That is not all. In future, less money is to be spent on repairs, and tenants will have to do their own interior decorating. In this way, the Council hopes to save £850,000 on repairs, and £500,000 on decorating. It also means the sack for some of the Council’s 6,000 electricians, plumbers, carpenters, and other maintenance men.

The GLC have made much of their intended rebate scheme. But the only way to get a rebate will be to go through a means test; no tenant, say the GLC, need disclose his income to the Council unless he is applying for a rebate. In fact, very few of the 240,000 GLC tenants will benefit. Here is an example of a family which will not benefit. The tenant earns £12 per week, and his wife £5. They have a child and a lodger, both over 21, and now pay a rent of £2 16s 8d per week. In 1970, they will pay £4 16s 4d and get no rebate.

You can see this happening right now. All Housing Associations have increased their rents above the rate of inflation and, furthermore, they have duly bowed to the government’s diktats and are letting out properties for market rents. Local authorities, too, have increased their rents. One of those councils is Hammersmith and Fulham – Cameron and Pickles’s favourite council – which has palmed off the management of its stock to Pinnacle and placed income restrictions on those people applying for or living in one of their properties.

Last year Hammersmith & Fulham announced:

Trailblazing Hammersmith & Fulham (H&F) Council is to be the first local authority in the country to simultaneously introduce fixed term social housing tenancies and a maximum income cap for people wishing to access the housing register.

The flagship council will be ripping up the social housing rule book from April 2013 when it will introduce a number of radical policies which seek to increase low-cost homeownership, tackle the social and economic divide in the borough and give a far greater priority for council housing to people who are making a community contribution.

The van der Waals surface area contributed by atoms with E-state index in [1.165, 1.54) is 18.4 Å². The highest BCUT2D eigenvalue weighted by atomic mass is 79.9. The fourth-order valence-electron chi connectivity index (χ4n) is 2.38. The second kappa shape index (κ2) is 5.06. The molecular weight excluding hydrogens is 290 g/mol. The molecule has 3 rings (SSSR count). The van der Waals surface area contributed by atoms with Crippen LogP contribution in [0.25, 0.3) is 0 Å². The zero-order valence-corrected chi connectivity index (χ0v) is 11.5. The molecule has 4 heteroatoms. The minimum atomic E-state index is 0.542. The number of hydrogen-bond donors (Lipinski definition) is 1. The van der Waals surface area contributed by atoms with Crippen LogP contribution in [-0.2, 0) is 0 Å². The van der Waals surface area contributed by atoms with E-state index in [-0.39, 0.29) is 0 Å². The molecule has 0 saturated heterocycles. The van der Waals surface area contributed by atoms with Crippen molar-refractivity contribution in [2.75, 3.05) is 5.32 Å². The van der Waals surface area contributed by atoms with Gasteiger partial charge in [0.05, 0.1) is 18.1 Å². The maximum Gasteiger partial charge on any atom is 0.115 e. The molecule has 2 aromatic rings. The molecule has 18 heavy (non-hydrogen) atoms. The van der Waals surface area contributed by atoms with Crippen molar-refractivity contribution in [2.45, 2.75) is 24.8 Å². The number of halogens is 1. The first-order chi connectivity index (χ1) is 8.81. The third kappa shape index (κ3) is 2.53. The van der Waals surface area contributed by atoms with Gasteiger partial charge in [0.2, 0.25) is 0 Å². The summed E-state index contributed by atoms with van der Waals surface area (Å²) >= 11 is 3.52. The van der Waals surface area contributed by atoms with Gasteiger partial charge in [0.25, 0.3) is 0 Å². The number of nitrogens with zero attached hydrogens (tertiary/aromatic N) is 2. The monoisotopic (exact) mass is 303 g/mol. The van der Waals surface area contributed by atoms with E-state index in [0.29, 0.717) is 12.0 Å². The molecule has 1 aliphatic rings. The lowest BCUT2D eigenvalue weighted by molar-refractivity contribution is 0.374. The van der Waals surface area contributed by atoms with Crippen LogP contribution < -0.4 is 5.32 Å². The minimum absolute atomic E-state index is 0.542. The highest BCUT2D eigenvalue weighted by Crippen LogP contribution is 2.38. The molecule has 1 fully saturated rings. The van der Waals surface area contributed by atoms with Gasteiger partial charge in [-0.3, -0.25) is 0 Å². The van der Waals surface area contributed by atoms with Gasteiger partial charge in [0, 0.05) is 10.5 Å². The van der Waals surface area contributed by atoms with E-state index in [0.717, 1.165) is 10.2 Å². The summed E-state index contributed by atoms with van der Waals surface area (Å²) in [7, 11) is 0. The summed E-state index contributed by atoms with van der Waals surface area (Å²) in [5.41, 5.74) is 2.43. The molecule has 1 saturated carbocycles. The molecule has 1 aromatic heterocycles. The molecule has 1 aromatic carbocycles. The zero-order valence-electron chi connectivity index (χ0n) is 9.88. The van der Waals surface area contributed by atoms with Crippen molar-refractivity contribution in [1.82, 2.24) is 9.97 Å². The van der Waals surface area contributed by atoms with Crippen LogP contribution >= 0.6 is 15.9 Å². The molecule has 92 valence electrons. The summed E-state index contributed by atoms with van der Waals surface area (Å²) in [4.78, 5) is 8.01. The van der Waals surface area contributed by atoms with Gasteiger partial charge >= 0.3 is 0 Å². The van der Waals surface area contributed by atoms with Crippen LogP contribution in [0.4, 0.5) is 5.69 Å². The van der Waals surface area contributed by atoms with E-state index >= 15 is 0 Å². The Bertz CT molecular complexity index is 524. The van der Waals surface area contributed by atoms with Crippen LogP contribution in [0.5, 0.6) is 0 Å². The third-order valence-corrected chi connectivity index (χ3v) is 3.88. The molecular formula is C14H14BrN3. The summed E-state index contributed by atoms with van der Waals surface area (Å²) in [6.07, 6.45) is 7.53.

H&F, has the fourth highest property prices in the UK and one of the highest proportions of social housing in London as a proportion of total housing, with around 34 per cent social rented.

That compares to a London average of 25 per cent and a West London average of 21.5 per cent. Just over two per cent of the borough’s housing is intermediate.

H&F is also one of the first councils in the country to get back into building homes, after a 30 year absence. These properties are sold at a discounted market rate to those on low to middle incomes who live or work in the borough and might struggle otherwise to get onto the property ladder.

Notice how this article tells us that the council is “trailblazing”. As for its claim that it’s “building homes”, it is building homes but not for those on low incomes.  Last year the council announced  that it would be building 25 new (yes, 25) homes for those foolish enough to buy them. But there’s worse to come in this article:

Those households earning above £40,200 will generally not be eligible to access the housing register. Instead, they will be offered advice on other housing options including joining the Council’s HomeBuy Register.

This new way of working will replace an antiquated and inefficient system that created false hopes and expectations.

The council and the government’s solution to the housing crisis (and let’s face, it is a crisis) is to stimulate a potentially disastrous property bubble. The HomeBuy scheme aims to achieve this, in spite of the council’s denial. Ian Macdonald:

Instead of directly attacking this problem, the GLC and the Government talk rubbish about ‘well-off Council tenants’ being subsidised. In fact, every penny that is contributed to housing out of rates or from the Government goes straight into the pockets of the money lenders, landowners and builders. If this element were removed, Council rents would be cut to less than a quarter of their present levels without anything coming from the ratepayers or the Government.

Who says history doesn’t repeat itself? H&F Council wants to go further and bases its approach on the widely-discredited and evidence free report produced by its former leader, Stephen Greenhalgh and his partner John Moss:

Currently most social housing tenants have the right to stay for life unless the tenancy is brought to an end because of a breach. Once the tenant passes away, the right of succession passes onto a family member even if the housing need of the individual is less than other potential applicants.

The council believes that this does not promote personal aspiration or provide tenants with any incentive to try to move into home-ownership and fails to take into account the fact that a household’s need for social housing may be temporary.

From next year, the council will issue fixed-term tenancies of five years for new social housing lettings. This would be reduced to two years in certain cases.

Existing tenants will be unaffected by the new proposals. New tenancies in sheltered accommodation and for those with special housing or health needs will still be on a secure basis.